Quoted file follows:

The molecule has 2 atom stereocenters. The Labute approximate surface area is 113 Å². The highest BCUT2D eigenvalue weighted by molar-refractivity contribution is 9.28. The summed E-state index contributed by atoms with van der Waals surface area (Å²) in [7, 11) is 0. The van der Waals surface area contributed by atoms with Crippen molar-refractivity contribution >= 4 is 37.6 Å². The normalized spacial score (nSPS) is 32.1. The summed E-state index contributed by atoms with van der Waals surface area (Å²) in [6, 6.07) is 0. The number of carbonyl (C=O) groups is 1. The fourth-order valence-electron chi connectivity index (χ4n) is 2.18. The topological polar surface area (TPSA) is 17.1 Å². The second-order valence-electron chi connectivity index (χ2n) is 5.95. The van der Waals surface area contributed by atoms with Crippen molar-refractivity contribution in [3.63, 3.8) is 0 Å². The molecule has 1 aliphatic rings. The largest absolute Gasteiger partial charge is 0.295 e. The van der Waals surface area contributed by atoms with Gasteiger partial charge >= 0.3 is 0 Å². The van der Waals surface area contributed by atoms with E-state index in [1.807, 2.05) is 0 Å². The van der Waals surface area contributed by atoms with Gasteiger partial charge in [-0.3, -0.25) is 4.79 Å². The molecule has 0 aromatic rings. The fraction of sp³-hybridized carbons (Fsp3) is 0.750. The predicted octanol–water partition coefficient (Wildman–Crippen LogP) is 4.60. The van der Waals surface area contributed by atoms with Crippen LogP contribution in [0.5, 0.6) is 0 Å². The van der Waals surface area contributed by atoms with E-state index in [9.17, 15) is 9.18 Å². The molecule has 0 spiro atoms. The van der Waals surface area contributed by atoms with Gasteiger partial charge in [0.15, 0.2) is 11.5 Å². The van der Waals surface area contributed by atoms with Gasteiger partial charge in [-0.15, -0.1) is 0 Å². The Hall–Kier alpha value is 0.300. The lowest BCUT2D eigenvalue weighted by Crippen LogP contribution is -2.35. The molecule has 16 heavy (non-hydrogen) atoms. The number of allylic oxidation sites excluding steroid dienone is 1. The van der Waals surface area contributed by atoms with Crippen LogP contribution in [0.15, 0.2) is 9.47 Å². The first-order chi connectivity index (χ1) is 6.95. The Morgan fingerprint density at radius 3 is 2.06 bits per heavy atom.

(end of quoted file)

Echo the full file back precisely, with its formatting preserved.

The molecule has 2 atom stereocenters. The Labute approximate surface area is 113 Å². The highest BCUT2D eigenvalue weighted by molar-refractivity contribution is 9.28. The summed E-state index contributed by atoms with van der Waals surface area (Å²) in [7, 11) is 0. The van der Waals surface area contributed by atoms with Crippen molar-refractivity contribution >= 4 is 37.6 Å². The normalized spacial score (nSPS) is 32.1. The summed E-state index contributed by atoms with van der Waals surface area (Å²) in [6, 6.07) is 0. The number of carbonyl (C=O) groups is 1. The fourth-order valence-electron chi connectivity index (χ4n) is 2.18. The topological polar surface area (TPSA) is 17.1 Å². The second-order valence-electron chi connectivity index (χ2n) is 5.95. The van der Waals surface area contributed by atoms with Crippen molar-refractivity contribution in [3.63, 3.8) is 0 Å². The molecule has 1 aliphatic rings. The largest absolute Gasteiger partial charge is 0.295 e. The van der Waals surface area contributed by atoms with Gasteiger partial charge >= 0.3 is 0 Å². The van der Waals surface area contributed by atoms with E-state index in [1.807, 2.05) is 0 Å². The van der Waals surface area contributed by atoms with Gasteiger partial charge in [-0.3, -0.25) is 4.79 Å². The molecule has 0 aromatic rings. The fraction of sp³-hybridized carbons (Fsp3) is 0.750. The predicted octanol–water partition coefficient (Wildman–Crippen LogP) is 4.60. The van der Waals surface area contributed by atoms with Crippen LogP contribution in [0.5, 0.6) is 0 Å². The van der Waals surface area contributed by atoms with E-state index in [9.17, 15) is 9.18 Å². The molecule has 0 spiro atoms. The van der Waals surface area contributed by atoms with Gasteiger partial charge in [0.15, 0.2) is 11.5 Å². The van der Waals surface area contributed by atoms with Gasteiger partial charge in [-0.15, -0.1) is 0 Å². The Hall–Kier alpha value is 0.300. The lowest BCUT2D eigenvalue weighted by Crippen LogP contribution is -2.35. The molecule has 16 heavy (non-hydrogen) atoms. The number of allylic oxidation sites excluding steroid dienone is 1. The van der Waals surface area contributed by atoms with Crippen LogP contribution in [0.15, 0.2) is 9.47 Å². The first-order chi connectivity index (χ1) is 6.95. The Morgan fingerprint density at radius 3 is 2.06 bits per heavy atom.